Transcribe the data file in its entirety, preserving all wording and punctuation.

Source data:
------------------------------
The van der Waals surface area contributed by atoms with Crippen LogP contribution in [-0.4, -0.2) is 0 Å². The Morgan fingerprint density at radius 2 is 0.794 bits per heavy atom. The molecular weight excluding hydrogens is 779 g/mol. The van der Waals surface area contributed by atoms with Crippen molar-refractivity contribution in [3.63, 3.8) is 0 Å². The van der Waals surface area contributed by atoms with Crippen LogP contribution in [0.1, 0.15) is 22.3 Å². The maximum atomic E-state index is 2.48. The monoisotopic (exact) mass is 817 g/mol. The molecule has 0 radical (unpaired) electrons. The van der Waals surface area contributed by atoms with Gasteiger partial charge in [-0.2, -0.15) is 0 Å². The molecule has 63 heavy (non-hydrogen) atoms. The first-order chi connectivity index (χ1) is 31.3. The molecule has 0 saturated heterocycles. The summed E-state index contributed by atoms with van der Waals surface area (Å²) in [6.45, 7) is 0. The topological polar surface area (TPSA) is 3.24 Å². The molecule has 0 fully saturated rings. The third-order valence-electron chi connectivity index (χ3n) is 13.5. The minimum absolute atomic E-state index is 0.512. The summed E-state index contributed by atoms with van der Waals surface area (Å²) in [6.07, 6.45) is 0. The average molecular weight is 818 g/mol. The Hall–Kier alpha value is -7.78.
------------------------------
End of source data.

The van der Waals surface area contributed by atoms with Crippen LogP contribution in [-0.4, -0.2) is 0 Å². The Morgan fingerprint density at radius 2 is 0.794 bits per heavy atom. The molecular weight excluding hydrogens is 779 g/mol. The van der Waals surface area contributed by atoms with Crippen molar-refractivity contribution in [3.63, 3.8) is 0 Å². The van der Waals surface area contributed by atoms with Crippen LogP contribution in [0.1, 0.15) is 22.3 Å². The maximum atomic E-state index is 2.48. The monoisotopic (exact) mass is 817 g/mol. The molecule has 0 radical (unpaired) electrons. The van der Waals surface area contributed by atoms with Gasteiger partial charge in [-0.2, -0.15) is 0 Å². The molecule has 63 heavy (non-hydrogen) atoms. The first-order chi connectivity index (χ1) is 31.3. The molecule has 0 saturated heterocycles. The summed E-state index contributed by atoms with van der Waals surface area (Å²) in [6.45, 7) is 0. The topological polar surface area (TPSA) is 3.24 Å². The molecule has 0 fully saturated rings. The third-order valence-electron chi connectivity index (χ3n) is 13.5. The minimum absolute atomic E-state index is 0.512. The summed E-state index contributed by atoms with van der Waals surface area (Å²) in [6.07, 6.45) is 0. The average molecular weight is 818 g/mol. The Hall–Kier alpha value is -7.78.